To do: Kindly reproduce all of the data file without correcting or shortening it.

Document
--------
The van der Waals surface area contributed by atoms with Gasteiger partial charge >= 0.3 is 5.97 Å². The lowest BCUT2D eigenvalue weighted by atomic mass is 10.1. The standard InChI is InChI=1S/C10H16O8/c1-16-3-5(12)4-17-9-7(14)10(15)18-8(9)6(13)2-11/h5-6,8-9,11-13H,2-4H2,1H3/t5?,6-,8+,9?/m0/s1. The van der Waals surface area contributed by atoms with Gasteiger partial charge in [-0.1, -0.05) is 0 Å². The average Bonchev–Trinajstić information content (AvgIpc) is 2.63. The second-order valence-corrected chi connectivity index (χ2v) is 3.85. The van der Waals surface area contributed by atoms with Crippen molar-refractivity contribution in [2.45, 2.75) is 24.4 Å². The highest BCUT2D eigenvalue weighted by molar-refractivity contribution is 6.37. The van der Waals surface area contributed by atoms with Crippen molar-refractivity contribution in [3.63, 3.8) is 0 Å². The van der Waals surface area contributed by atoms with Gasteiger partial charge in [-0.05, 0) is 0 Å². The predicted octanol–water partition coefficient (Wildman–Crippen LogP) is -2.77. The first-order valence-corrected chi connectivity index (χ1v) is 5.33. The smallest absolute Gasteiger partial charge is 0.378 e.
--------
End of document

The van der Waals surface area contributed by atoms with Gasteiger partial charge >= 0.3 is 5.97 Å². The lowest BCUT2D eigenvalue weighted by atomic mass is 10.1. The standard InChI is InChI=1S/C10H16O8/c1-16-3-5(12)4-17-9-7(14)10(15)18-8(9)6(13)2-11/h5-6,8-9,11-13H,2-4H2,1H3/t5?,6-,8+,9?/m0/s1. The van der Waals surface area contributed by atoms with Gasteiger partial charge in [-0.1, -0.05) is 0 Å². The average Bonchev–Trinajstić information content (AvgIpc) is 2.63. The second-order valence-corrected chi connectivity index (χ2v) is 3.85. The van der Waals surface area contributed by atoms with Crippen molar-refractivity contribution in [2.45, 2.75) is 24.4 Å². The highest BCUT2D eigenvalue weighted by molar-refractivity contribution is 6.37. The van der Waals surface area contributed by atoms with Crippen molar-refractivity contribution in [3.63, 3.8) is 0 Å². The van der Waals surface area contributed by atoms with Gasteiger partial charge in [-0.05, 0) is 0 Å². The predicted octanol–water partition coefficient (Wildman–Crippen LogP) is -2.77. The first-order valence-corrected chi connectivity index (χ1v) is 5.33. The smallest absolute Gasteiger partial charge is 0.378 e.